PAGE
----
by David Shirey 8-22-23
I was thinking of someone the other day. Not someone who was really a friend. But someone I
knew moderately well. Family member of a family that my wife had really grown up with. They
celebrated holidays together, my wife went with them to their cabin in Canada for vacations,
her best friend and maid of honor was one of their daughters.
This person was the oldest son. He was two years older than me. And he was smart. As in very smart. I consider myself pretty sharp, but he could be very intimidating in a serious
conversation. He had graduated with a Bachelor’s degree in Chemistry or Biology, don’t really remember which, and was headed to Rice for post graduate work. But someone being smart and successful is not enough. Because shortly after he got to Rice, he had what in those days was called a nervous breakdown. They found him in the shower, not moving, just staring.
And that was it, game over. His father flew down to Houston, got him, took him home, and within a year or so he was permanently confined to a mental hospital. Not a snake pit, but not where you’d go for a vacation.
You see, back then, there was no real recogni@on of mental illness. People knew he was not sick physically. And they didn’t really know what to do with that. Strange as it may seem, that was back when if people were talking about someone who had Cancer, they would say the word very softly. Partly because it was tantamount to saying someone was dying, and partly because of a feeling that if you said it out loud you ran a risk of getting it yourself.
And partly because there was always a little bit of a feeling that somehow the person had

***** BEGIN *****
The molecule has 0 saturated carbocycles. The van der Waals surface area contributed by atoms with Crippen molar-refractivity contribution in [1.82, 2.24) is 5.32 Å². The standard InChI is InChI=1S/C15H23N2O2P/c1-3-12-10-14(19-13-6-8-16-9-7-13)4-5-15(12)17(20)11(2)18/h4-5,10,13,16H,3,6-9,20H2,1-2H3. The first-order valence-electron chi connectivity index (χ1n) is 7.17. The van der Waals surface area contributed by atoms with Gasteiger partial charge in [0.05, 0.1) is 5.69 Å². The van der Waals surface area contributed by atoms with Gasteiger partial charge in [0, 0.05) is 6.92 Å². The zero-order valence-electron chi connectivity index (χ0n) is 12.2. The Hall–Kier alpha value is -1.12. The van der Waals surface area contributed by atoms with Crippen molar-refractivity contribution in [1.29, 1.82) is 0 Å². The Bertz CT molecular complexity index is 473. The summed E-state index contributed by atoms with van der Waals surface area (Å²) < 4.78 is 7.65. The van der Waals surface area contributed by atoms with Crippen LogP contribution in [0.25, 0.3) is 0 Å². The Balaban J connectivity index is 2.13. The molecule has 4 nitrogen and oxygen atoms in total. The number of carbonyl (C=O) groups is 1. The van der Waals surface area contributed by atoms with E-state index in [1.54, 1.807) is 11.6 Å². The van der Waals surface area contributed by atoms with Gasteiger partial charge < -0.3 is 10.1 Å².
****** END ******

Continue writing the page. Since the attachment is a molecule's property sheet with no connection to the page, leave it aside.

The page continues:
brought it on themselves. You know, by the way they thought. The way they acted.
Sounds like people back then were pretty awful, doesn’t it? They weren’t. They were pretty
much like people today. But they didn’t know anything about mental illness. It was a gray area
that no one talked about, where treatments seemed ineffectual, and no one every really
Fortunately, that is finally changing. Thanks in part to sports and entertainment figures, in part
to treatments that can make measurable differences, in part because today we talk about
everything on TV and the media. Today, while there is not a universal cure, there is hope.
People today are just beginning to understand mental illness. They are beginning to see that it is just as serious, maybe more so, than most physical ailments. What is more important is that some people are beginning to not only accept people with mental illnesses in the work place, but feel comfortable with them and help them.
Mental illness can still be a devastating condition. But as treatments improve, and as people
become more accepting of those who suffer, at least we have the solace that we as a society are moving ahead.